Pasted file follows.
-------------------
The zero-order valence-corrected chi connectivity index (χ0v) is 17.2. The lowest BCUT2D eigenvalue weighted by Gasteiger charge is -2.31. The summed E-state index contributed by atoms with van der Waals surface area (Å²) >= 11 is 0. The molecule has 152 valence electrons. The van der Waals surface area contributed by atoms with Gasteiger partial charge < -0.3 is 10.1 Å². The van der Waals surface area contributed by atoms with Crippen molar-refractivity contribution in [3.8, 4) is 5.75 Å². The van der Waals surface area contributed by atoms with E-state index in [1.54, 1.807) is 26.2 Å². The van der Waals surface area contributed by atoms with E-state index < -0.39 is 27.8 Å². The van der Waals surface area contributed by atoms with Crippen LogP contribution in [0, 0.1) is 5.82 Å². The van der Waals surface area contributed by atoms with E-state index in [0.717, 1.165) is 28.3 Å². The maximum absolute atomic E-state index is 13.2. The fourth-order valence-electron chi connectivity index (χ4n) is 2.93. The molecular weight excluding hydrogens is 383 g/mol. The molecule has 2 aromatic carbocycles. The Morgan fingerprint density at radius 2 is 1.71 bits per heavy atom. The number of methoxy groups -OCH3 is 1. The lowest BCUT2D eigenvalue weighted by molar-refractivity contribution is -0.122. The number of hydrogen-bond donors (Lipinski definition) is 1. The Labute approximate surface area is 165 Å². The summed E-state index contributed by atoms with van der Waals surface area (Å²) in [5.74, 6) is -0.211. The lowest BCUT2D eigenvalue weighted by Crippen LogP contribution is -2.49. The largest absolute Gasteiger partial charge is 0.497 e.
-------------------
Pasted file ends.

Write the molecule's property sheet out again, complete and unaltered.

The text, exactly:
The zero-order valence-corrected chi connectivity index (χ0v) is 17.2. The lowest BCUT2D eigenvalue weighted by Gasteiger charge is -2.31. The summed E-state index contributed by atoms with van der Waals surface area (Å²) >= 11 is 0. The molecule has 152 valence electrons. The van der Waals surface area contributed by atoms with Gasteiger partial charge < -0.3 is 10.1 Å². The van der Waals surface area contributed by atoms with Crippen molar-refractivity contribution in [3.8, 4) is 5.75 Å². The van der Waals surface area contributed by atoms with E-state index in [1.54, 1.807) is 26.2 Å². The van der Waals surface area contributed by atoms with E-state index < -0.39 is 27.8 Å². The van der Waals surface area contributed by atoms with Crippen LogP contribution in [0, 0.1) is 5.82 Å². The van der Waals surface area contributed by atoms with E-state index in [0.717, 1.165) is 28.3 Å². The maximum absolute atomic E-state index is 13.2. The fourth-order valence-electron chi connectivity index (χ4n) is 2.93. The molecular weight excluding hydrogens is 383 g/mol. The molecule has 2 aromatic carbocycles. The Morgan fingerprint density at radius 2 is 1.71 bits per heavy atom. The number of methoxy groups -OCH3 is 1. The lowest BCUT2D eigenvalue weighted by molar-refractivity contribution is -0.122. The number of hydrogen-bond donors (Lipinski definition) is 1. The Labute approximate surface area is 165 Å². The summed E-state index contributed by atoms with van der Waals surface area (Å²) in [5.74, 6) is -0.211. The lowest BCUT2D eigenvalue weighted by Crippen LogP contribution is -2.49. The largest absolute Gasteiger partial charge is 0.497 e.